Few bands have faced such a turbulent whirlwind of line-up changes than that of Dance Gavin Dance. Yet, despite having three different singers throughout their career, with every drop out surrounded in varying levels of drama, the post-hardcore five-piece have been able to consistently bring out release after release with minimal to no trace of halting; the longest wait between records being just two years.
Here we are now in 2016; the band have been going for 10 years, and along with an anniversary tour recently closing in the US (soon to come to the UK and Europe at the end of the year), and the band’s line-up being the most stable it has been ever, they’ve also released what should be seen as a celebration album for the aforementioned milestone and accomplishments.
‘Tree City Sessions’ is the band’s first live session output, recorded in Pus Cavern studios in the band’s hometown of Sacramento, which sees the quintet record and recapture songs from two songs off of each of their full-length records to date. It’s like a non-lazy version of a greatest hits and, with Tilian Pearson as the band’s co-ringleader (alongside Jon Mess), it also brings to light his stamp on the band’s Jonny Craig era and Kurt Travis era material.
Pearson transitions and slots into Travis‘ work a lot easier than that of Craig‘s; ‘Alex English’ and ‘Carl Barker’ still lifting the more rock orientated vocals of the latter singer whilst transforming comfortably into Pearson‘s more high-pitched soars. He holds his own with fan favourite and hard to face toe-to-toe cut ‘Lemon Meringue Tie’, proving that Pearson can still kill it like Craig did but make the song his own now that his boots are filled.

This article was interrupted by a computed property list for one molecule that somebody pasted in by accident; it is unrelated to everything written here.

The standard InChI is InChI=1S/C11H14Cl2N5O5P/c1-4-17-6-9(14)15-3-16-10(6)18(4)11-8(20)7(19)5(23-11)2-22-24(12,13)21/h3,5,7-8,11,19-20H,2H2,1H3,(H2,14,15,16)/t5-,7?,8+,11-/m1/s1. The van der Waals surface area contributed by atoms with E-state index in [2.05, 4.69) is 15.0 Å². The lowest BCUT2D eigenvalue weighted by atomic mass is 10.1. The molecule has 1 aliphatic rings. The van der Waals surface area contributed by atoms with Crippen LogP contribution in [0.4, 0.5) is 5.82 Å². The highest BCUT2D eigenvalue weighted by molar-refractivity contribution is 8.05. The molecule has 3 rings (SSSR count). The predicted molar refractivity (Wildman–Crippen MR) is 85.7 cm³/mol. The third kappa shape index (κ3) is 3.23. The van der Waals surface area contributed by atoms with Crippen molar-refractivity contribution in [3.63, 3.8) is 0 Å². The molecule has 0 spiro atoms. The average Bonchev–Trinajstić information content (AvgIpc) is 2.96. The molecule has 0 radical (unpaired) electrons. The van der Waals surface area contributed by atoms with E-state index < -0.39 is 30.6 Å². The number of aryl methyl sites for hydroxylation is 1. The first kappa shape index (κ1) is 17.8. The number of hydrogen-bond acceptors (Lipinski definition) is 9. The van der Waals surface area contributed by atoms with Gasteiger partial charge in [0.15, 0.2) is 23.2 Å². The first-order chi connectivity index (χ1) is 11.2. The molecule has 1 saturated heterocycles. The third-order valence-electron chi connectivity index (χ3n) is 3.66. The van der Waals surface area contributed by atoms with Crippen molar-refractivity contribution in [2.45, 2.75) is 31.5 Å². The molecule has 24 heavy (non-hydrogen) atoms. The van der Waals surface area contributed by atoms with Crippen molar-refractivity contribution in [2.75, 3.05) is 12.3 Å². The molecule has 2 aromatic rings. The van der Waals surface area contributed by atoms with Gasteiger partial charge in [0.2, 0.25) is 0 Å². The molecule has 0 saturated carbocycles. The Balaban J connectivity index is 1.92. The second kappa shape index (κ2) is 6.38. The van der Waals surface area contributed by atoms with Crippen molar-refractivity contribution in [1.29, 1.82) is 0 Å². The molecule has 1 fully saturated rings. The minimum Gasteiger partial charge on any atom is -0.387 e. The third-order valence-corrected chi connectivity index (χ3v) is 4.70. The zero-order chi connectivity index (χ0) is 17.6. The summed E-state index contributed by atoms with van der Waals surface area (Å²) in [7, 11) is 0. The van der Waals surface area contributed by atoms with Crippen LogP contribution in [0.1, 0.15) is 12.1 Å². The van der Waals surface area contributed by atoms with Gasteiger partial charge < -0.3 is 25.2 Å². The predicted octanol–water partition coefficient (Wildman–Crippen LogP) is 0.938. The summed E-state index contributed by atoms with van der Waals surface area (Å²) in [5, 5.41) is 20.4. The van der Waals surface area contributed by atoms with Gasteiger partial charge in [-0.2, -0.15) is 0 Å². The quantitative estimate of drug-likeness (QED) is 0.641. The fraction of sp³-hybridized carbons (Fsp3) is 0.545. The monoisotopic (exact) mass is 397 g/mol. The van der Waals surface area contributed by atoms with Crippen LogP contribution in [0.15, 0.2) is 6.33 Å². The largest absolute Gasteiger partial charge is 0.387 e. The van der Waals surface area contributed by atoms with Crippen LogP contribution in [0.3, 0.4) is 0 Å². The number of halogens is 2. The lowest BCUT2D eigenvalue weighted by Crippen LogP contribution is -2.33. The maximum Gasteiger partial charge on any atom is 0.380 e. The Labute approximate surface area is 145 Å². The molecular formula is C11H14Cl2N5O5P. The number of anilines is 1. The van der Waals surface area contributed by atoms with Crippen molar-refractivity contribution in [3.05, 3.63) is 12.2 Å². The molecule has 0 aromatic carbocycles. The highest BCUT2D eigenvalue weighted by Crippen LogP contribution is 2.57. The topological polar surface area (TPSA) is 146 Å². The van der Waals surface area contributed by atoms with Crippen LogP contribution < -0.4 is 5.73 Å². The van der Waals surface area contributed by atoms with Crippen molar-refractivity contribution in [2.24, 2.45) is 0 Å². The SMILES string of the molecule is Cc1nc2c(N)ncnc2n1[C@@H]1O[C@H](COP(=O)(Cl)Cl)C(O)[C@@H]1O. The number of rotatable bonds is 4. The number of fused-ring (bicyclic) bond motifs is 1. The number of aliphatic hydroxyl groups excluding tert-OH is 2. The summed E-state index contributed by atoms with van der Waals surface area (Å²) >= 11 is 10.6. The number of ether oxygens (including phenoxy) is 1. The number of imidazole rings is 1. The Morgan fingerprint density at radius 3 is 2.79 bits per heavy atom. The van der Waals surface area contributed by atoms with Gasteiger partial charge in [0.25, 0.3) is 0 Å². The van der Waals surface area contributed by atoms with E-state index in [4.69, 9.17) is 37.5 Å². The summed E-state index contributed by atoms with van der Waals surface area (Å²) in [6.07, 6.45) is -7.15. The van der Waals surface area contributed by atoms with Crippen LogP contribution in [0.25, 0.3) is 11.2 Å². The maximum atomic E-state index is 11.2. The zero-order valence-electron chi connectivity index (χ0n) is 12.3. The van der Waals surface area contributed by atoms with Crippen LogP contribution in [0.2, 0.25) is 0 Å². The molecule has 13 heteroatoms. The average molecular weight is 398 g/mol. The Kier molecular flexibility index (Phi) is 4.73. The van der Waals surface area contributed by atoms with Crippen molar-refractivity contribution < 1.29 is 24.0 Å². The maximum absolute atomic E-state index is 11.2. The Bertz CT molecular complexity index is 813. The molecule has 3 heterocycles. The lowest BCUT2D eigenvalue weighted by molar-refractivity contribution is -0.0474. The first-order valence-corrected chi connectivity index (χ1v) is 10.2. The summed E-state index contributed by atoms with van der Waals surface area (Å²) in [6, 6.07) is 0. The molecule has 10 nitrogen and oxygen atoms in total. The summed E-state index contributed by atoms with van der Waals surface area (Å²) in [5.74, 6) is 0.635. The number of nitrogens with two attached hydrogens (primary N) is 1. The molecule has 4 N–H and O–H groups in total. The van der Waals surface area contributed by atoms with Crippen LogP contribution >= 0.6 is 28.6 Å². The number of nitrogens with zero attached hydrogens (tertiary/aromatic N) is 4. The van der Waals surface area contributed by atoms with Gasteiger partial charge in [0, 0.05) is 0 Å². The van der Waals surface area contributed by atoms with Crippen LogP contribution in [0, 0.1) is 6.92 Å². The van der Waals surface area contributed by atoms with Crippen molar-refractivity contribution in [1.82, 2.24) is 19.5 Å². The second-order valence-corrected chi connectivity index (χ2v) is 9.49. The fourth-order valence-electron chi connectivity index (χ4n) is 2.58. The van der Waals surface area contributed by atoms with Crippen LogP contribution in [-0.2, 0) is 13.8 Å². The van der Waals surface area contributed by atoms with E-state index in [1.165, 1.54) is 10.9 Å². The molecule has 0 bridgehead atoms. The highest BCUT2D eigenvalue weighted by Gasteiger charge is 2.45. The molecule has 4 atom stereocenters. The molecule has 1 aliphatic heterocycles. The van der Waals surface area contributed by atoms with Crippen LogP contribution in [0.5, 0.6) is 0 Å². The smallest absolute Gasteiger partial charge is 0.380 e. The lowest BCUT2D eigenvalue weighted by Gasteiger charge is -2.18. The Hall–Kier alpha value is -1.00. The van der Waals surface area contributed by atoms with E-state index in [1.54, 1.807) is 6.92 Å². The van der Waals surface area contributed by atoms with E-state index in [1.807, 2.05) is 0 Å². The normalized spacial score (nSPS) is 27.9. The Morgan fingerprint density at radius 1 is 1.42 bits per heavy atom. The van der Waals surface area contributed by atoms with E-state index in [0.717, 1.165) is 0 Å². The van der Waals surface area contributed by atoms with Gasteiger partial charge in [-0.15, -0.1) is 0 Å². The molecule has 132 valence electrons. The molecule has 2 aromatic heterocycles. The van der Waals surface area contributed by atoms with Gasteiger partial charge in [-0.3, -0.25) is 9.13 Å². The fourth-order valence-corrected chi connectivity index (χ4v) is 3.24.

The tag team effort with Mess is also something to be noted, with his gruff barks aside the almost polar opposite stylings of Pearson on tracks like ‘The Jiggler’ and ‘Spooks’. It cements the fact that he as a vocalist is just as important as the singer, something that certainly wasn’t acknowledged fully with the band’s Craig era records and also with the Travis era because, well, he wasn’t there for the most part of it. Everything is gelled together, of course, by the instrumental backdrop, most notably with line-up mainstays Will Swan and Matt Mingus, and bassist Tim Feerick grooving behind it all.
It’s come to be expected with how long the band have been going now, but being able to perform a live session album and making it sound like it could be a new full-length is a testament to how experienced, finely-tuned, and robust the machine that Dance Gavin Dance is today. Considering the band were thinking about throwing in the towel back in 2011 when they put together ‘Downtown Battle Mountain II’, it’s admirable to see that not only have they persisted with a further two records (and a third in the works), but that they’re stronger and more passionate than before. Let’s see what the next decade has instore.
Written by Zach Redrup (@zachredrup)